Friday, February 11, 2011

Unethical to Brand Oil Sands Ethical?

It's human nature to seek an honourable reason to avoid a pressing problem. But this distraction is deadly.
By Colin Campbell and Andrew S. Wright, Today,

Ezra Levant's powerful but critically flawed argument re-branding Alberta’s oil sands as "ethical" appears to be re-shaping Canadian public policy as Prime Minister Harper and Environment Minister Peter Kent adoptthe catch phrase -- despite both ministers having not read the original work. As the catch phrase "ethical oil" enters the lexicon of Canadian political language, the need for a productive facts-based debate in Canada, a debate leading to real conservation solutions, appears to be more urgent than ever.

This is especially true in British Columbia where candidates in the Liberal party leadership race have systematically failed to embrace discussion of environmental and conservation policies as an integral part of their policy platform offerings.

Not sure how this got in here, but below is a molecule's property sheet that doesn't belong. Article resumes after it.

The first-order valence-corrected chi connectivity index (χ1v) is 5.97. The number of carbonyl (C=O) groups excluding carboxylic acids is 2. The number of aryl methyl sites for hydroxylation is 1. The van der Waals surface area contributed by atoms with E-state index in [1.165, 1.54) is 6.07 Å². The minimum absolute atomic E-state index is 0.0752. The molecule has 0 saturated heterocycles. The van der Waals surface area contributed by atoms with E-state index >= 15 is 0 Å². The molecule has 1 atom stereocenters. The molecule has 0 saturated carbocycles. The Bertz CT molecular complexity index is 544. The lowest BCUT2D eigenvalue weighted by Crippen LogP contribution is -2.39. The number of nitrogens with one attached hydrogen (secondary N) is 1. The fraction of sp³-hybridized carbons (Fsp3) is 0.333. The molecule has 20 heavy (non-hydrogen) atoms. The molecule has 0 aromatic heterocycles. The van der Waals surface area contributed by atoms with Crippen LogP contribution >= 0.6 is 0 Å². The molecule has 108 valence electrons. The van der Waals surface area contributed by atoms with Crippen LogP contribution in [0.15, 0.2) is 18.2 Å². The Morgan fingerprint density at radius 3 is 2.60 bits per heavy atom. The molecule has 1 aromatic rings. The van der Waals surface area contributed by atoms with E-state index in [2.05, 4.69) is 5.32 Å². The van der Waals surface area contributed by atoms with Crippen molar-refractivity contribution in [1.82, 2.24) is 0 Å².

Critical debate is important because arguments that the oil sands contain almost half the world's total known oil reserves and will therefore ensure world peace, global food and energy supplies for the next half century are dangerously flawed. Current oil sand production of two million barrels a day is technically limited by water availability to approximately a maximum of five million barrels a day, a mere fraction of the world's daily consumption. This misrepresentation promises economic stability yet ignores global (peak) oil supply concerns, the technical upper limit of oil sand production, and climate change. Alberta's oil sands development will not deliver global economic stability in the face of these issues.

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